Nurturing good well-being in our children


By Elizabeth Caloghiris


Recently I attended a conference about education in the future. It was stated that one in three of us would suffer mental health issues during our lifetime. With this in mind, we need to consciously think how we can help our youngsters to develop good “well-being” during their early years.  If we set things in place at the beginning we hope they won’t have to struggle to change later on.


I researched to see what concepts attributed to good Well-Being.


- Feeling good about yourself

- Not over whelmed by emotions- fear, anger, anxiety

- Good relationships

- Satisfaction with life – fulfilment

- Can laugh at your self and with others.


How does the Montessori Approach to education help the child to develop good “Well-Being”?

From the moment the children enter our environment we show trust in them. We give them glass jugs, china plates, real knives and scissors. We show them how to use each item, how to carry it safely and how to put it away. Then we leave them alone, trusting them. What does it feel like, when someone trusts you with something special?


Yes, things get broken, a mistake! Mistakes are good, they shouldn’t be hidden or shied away from, we learn from our mistakes. It is important that our children don’t feel the need to be perfect, their perseverance and determination should receive the praise and encouragement, not the end result.

The children learn that things can break and be dangerous, so they gain respect for them and treat them with more care.


In the class, we encourage the children to be independent, to get on with their activity without the influence of the adult’s expectations. This freedom to act combined with independence enhancing skills, allows the child to develop autonomously and gain confidence.


We must allow our children to take risks, physical and emotional. Children are good judges of their own capabilities. Trust in your children, when they feel believed in, their confidence will grow and they will develop their self-belief.

If your child is walking along a wall, then they will make it to the end, but if you say, be careful! Then they could probably fall, as you have distracted them, by your interference.


Not giving your child the opportunity to take risks, will have an effect on their decision making skills, as they will be more apprehensive to try new things.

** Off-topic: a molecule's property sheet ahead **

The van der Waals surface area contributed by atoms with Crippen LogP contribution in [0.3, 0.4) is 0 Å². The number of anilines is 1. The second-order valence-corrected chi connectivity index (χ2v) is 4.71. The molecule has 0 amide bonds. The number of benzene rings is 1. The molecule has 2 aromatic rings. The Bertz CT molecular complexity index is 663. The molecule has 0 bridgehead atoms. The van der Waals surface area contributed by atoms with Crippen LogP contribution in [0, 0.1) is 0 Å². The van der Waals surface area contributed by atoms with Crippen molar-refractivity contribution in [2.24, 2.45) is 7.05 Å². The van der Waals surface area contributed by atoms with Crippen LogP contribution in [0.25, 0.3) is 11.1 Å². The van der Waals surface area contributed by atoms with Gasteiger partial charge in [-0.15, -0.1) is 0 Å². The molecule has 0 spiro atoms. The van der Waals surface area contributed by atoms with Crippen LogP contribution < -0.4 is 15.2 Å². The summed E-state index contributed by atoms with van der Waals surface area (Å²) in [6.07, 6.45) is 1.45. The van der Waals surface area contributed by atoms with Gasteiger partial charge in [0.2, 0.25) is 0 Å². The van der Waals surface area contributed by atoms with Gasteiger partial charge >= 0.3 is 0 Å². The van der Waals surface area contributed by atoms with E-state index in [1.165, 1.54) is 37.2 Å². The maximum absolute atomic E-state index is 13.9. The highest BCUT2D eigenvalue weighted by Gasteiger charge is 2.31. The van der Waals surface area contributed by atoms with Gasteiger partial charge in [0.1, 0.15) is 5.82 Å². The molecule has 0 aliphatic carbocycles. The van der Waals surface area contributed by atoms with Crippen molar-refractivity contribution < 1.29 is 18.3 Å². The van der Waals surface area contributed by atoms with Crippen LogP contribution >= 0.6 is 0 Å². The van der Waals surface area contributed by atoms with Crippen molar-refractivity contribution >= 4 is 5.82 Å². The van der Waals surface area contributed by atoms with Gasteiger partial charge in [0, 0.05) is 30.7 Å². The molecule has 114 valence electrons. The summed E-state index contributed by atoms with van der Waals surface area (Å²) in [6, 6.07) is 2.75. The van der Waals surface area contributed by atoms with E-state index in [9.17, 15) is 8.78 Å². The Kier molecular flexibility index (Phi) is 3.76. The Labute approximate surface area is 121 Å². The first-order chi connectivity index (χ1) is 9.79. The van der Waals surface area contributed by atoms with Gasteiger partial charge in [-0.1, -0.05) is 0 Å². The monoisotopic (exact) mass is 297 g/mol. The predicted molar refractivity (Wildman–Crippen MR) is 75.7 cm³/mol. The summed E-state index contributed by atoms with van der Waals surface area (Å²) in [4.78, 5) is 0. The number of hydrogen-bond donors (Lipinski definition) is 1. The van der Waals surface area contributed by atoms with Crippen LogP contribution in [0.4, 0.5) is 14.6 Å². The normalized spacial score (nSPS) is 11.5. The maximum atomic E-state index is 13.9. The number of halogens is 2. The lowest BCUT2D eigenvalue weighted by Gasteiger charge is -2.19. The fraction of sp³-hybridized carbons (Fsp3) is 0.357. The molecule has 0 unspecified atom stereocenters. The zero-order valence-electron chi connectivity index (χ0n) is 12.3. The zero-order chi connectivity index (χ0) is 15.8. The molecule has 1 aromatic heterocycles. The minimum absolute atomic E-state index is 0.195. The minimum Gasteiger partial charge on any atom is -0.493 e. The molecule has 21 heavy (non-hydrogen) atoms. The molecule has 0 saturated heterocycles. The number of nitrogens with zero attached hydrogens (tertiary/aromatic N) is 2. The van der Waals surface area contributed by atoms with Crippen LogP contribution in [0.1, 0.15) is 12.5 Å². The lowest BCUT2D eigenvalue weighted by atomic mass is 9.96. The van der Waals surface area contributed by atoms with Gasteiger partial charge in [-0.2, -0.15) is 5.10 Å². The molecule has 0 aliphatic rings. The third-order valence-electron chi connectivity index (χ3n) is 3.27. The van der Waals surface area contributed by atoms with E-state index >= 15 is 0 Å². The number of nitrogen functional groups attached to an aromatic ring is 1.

Emotionally, if we cushion our children and don’t allow them to experience let down, disappointments, failure, by jumping in quickly to make things better, our children won’t learn coping strategies.


Children have a natural enthusiasm for making their own choices, investigating, exploring, questioning and experimenting, in essence taking risks. We must foster this and allow it to grow.


The principals of the Montessori Approach are that children learn through choosing, trying and doing it themselves, rather than being told.


“Trust the child,

 without risk taking,

children don’t reach their potential”

  Maria Montessori


It is important to make the children aware of the risks that can happen. It is about making the child understand and supporting their knowledge, so that they can make fully informed decisions for themselves.


Risk taking needs to be practised and learnt over time, by empowering children

in their self management, trusting them to make a decision around a risk and allowing them to push themselves to that point of risk or danger, we are enabling them to practice risk assessment skills, consistently giving them confidence in their own abilities.


A risk taker becomes an independent thinker who develops into a confident



If our children succeed they’ll feel pride, exhilaration and a sense of accomplishment.

If they fail, they’ll suffer pain, or embarrassment or disappointment.

Either way they’ll grow.


Feeling the pleasure of success or learning the coping skills to weather the frustration of failure and to develop perseverance is equally important.


It can be difficult as parents to allow our children to take risks we feel it’s our duty to protect them. We need to discuss with our spouses, partners what we are comfortable with, before we discuss with our children the risk involved and the precautions that need to be taken. This varies so much on the age of your child, example: playing in the grass with no shoes on, to going to the local shops all



Help to build your child’s confidence by using positive language.  If your language is fearful (don’t go there / do that; come down, it's too high; that’s dangerous) children will be develop anxiety, not confidence.  Say instead, “show me how careful you can be” or “where do you think your foot can go next?” and ask them to talk you through their decision-making.


In summary the Montessori Approach to Education encourages children to grow as individuals, in a social community. The children are shown trust, by the materials they are offered and by the independent activities that they are motivated to carry out.  They are encouraged to take responsibility while working alongside others. The children are constantly making their own discoveries and sharing the joys and trials of daily class life.  Montessori developed her materials so that children could learn to solve their own problems and develop the sense of satisfaction in doing so.  The children follow their personal interests, and soon learn the joy of discovery.


I do feel that the Montessori approach to education is truly an education for life and will make good strides to ensure that our children grow up with good Well- Being.